I think that to be a Gael you have to be aware of the actions of the displaced, émigré and whose ancestry originated from the Highlands.
You have to be aware that there were those who wished to join the White world and did so by violence. There were those who remembered their oppression and saw the First Nations people as being in the same/similar position to them and were sympathetic to them.
Reading the quotes from 17th, 18th and 19th centuries it is increasingly clear to me that 'civilisation' and 'civility' are a facade. They were(are?) a tool of Empire and a tool that reduces other people and cultures to ornament.
Today, Gaeldom is seen, in civilised society, as having a whisky whilst wearing a kilt and listening to some atmospheric song at someone's wedding. It is reduced to misspelled names and followed up with the abhorrent lie of “nobody speaks it”.
I am amazed at the level of nuance and the stratification of peoples before the label of White was applied to them. Especially comparing Highlanders before and after transportation. How regardless of place, unless they dropped what made them a Gael, they were seen as savages, as idle, as lacking in an understanding of justice, in a word; uncivilised.
I see this today, when it comes to issues that affect Scotland in the Parliament of Westminster. Scottish, Irish and Welsh issues aren't given the courtesy required by representation. We see those who drop their Scottishness, except for Burns Night, acting against Scottish interests and when they stand up, being told they're insignificant. As an aside, the Scottish Conservative MPs are a topic unto themselves, they embody an aspect of this dissonance.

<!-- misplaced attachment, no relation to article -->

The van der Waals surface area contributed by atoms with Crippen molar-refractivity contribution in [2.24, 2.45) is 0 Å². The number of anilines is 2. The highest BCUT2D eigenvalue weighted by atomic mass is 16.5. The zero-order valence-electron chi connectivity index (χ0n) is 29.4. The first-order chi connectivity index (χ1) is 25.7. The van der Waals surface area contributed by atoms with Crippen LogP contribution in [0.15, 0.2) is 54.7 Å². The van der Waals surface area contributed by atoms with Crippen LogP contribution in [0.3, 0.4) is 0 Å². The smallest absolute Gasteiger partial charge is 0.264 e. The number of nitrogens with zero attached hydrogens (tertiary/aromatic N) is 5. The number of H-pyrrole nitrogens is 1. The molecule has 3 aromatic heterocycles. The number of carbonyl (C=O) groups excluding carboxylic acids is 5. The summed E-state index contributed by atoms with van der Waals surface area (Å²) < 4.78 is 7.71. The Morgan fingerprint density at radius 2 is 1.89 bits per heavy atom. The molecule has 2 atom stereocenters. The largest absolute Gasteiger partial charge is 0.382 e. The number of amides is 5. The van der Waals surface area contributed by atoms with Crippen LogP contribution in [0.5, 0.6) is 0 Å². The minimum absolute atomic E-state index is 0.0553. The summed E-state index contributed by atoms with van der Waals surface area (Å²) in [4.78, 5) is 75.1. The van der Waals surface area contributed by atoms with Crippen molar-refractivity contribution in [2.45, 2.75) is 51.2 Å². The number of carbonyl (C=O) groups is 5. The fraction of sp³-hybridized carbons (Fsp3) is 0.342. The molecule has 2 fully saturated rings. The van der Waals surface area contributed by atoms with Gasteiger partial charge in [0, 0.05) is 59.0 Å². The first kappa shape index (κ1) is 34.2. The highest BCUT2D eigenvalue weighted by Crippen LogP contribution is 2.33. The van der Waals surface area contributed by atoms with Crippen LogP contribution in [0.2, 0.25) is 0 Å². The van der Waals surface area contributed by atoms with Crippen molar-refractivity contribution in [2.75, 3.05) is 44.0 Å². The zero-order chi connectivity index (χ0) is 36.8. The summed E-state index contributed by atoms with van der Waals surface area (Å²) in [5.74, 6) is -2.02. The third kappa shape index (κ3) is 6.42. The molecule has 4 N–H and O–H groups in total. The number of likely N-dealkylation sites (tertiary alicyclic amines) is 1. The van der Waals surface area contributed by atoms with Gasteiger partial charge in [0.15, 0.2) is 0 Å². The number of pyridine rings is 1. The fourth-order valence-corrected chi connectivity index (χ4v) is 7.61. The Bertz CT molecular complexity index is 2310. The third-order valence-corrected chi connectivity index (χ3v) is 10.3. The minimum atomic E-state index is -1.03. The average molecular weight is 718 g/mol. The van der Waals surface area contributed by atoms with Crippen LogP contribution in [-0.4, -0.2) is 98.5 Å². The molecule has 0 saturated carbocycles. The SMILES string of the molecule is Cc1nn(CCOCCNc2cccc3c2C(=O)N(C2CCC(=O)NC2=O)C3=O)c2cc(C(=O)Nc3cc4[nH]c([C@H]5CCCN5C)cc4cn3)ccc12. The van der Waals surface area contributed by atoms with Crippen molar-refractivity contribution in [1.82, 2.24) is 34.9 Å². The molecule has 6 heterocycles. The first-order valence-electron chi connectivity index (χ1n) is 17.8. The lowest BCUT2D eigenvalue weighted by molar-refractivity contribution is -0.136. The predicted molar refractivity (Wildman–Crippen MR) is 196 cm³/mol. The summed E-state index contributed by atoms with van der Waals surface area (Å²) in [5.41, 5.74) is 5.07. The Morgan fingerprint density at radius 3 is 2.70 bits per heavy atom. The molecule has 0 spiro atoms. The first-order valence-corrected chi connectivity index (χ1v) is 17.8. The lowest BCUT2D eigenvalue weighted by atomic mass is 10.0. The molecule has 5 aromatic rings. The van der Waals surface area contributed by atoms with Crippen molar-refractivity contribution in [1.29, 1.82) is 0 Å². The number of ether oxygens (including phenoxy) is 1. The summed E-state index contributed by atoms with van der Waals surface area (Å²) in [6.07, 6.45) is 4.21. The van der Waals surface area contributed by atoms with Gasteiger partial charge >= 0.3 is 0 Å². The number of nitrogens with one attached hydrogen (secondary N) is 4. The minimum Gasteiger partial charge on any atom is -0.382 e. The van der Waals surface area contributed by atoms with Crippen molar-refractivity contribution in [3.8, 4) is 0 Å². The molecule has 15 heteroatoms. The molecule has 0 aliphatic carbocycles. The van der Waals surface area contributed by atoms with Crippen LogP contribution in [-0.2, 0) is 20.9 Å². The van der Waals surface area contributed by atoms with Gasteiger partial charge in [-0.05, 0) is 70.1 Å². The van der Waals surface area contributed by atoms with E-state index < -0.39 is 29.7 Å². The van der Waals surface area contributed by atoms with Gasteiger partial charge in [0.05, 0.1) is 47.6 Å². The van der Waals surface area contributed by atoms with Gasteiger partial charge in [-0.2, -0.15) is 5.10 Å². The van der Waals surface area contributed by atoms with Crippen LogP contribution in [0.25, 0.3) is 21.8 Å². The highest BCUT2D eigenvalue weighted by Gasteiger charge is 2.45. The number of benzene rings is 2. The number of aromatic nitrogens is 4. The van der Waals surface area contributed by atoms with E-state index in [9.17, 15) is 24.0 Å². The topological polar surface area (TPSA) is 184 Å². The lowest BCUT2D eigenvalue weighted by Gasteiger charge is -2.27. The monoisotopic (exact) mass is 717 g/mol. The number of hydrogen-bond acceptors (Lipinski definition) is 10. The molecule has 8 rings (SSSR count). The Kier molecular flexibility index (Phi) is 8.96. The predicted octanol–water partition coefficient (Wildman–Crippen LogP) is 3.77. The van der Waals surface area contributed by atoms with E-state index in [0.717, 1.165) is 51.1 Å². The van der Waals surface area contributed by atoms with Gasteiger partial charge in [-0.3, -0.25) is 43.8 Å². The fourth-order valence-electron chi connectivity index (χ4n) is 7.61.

I was especially shocked by the in-your-face nature of racism in the quotes. Racism that persists to this day. Quite sad for me, a racism that didn't need to be yet was perpetuated because Gaels felt they needed to use it to become White. They had adopted the language of those who had subjugated them.
What I am struggling with
I am struggling with the meeting place that is Whiteness and Gaeldom. It is most definitely murky and, the more I read of historic texts, not as simple as the colour of ones skin.
I wonder where the Gael sits, today, on the continuum of Whiteness. I have a lot more reading to do and it is made more difficult in that the writing I think I need resides in dustier parts of museums across the Atlantic.
What do I want to find out more on?
Beginning in the later 18th century, culturally-defined stages of civilization and savagery became increasingly subsumed under the idea of race. Racialism was a product of the imperial experience which was used to justify domination of various sorts.
While the Enlightenment recognized the abilities of societies to progress (as well as regress), this paradigm of cultural fluidity came in increasing competition with the more rigid notion of race during the course of the 19th century and often lost out to it.
Race was understood as an index of a people’s capacity for self-government, amongst other things, and even into the 20th century many texts dismiss the possibility that Highlanders had such capacities.'
That quote is from Celtic Cousins or White Settlers and I want to know a little more about the Enlightenment era thought processes described there and how/why it fell to Racialism.
- Given that the “superior” race imposes and enforces its vision of civility and governance on those it views as lower, what could a truly decolonised governance look like?
- I want to find out more about the Six Nations Regiment that was meant to be.
- I would like to read/hear what the First Nation people thought of the Gaels as they first saw them?
I am going to do my best to finish the Warrior of the Word book and follow it up with Slaves and Highlanders by David Alston because I am aware that many people claim that Scotland wasn't involved and didn't have material gone, direct or in-direct. I need to be better informed on this area.
Apologies for the mess that is this post =)